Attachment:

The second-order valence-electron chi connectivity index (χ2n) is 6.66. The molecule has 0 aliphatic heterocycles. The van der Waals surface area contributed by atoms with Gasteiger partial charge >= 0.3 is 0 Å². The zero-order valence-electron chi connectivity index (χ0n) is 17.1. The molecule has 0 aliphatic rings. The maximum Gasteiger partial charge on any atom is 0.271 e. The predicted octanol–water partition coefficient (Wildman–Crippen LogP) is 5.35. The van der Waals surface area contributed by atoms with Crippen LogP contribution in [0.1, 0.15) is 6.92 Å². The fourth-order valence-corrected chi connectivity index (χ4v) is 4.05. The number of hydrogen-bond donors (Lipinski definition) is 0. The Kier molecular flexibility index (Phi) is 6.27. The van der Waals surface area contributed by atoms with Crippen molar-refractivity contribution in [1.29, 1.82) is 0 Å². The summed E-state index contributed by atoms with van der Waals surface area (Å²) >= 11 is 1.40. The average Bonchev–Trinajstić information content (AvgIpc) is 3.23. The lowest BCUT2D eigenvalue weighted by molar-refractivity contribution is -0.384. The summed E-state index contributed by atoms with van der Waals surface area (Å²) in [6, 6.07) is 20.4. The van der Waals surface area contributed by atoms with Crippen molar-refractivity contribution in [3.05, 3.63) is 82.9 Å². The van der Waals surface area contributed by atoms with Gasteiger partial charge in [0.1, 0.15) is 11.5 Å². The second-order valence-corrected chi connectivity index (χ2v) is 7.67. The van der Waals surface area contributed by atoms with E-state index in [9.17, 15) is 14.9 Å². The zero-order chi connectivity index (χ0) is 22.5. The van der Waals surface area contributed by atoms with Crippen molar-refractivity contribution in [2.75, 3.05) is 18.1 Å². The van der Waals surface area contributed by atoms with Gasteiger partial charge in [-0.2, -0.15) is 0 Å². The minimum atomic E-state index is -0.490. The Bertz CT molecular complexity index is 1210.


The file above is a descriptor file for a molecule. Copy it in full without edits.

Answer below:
The second-order valence-electron chi connectivity index (χ2n) is 6.66. The molecule has 0 aliphatic heterocycles. The van der Waals surface area contributed by atoms with Gasteiger partial charge >= 0.3 is 0 Å². The zero-order valence-electron chi connectivity index (χ0n) is 17.1. The molecule has 0 aliphatic rings. The maximum Gasteiger partial charge on any atom is 0.271 e. The predicted octanol–water partition coefficient (Wildman–Crippen LogP) is 5.35. The van der Waals surface area contributed by atoms with Crippen LogP contribution in [0.1, 0.15) is 6.92 Å². The fourth-order valence-corrected chi connectivity index (χ4v) is 4.05. The number of hydrogen-bond donors (Lipinski definition) is 0. The Kier molecular flexibility index (Phi) is 6.27. The van der Waals surface area contributed by atoms with Crippen molar-refractivity contribution in [1.29, 1.82) is 0 Å². The summed E-state index contributed by atoms with van der Waals surface area (Å²) >= 11 is 1.40. The average Bonchev–Trinajstić information content (AvgIpc) is 3.23. The lowest BCUT2D eigenvalue weighted by molar-refractivity contribution is -0.384. The summed E-state index contributed by atoms with van der Waals surface area (Å²) in [6, 6.07) is 20.4. The van der Waals surface area contributed by atoms with Crippen molar-refractivity contribution in [3.05, 3.63) is 82.9 Å². The van der Waals surface area contributed by atoms with Gasteiger partial charge in [0.1, 0.15) is 11.5 Å². The second-order valence-corrected chi connectivity index (χ2v) is 7.67. The van der Waals surface area contributed by atoms with E-state index in [9.17, 15) is 14.9 Å². The zero-order chi connectivity index (χ0) is 22.5. The van der Waals surface area contributed by atoms with Crippen molar-refractivity contribution in [2.75, 3.05) is 18.1 Å². The van der Waals surface area contributed by atoms with Gasteiger partial charge in [-0.2, -0.15) is 0 Å². The minimum atomic E-state index is -0.490. The Bertz CT molecular complexity index is 1210.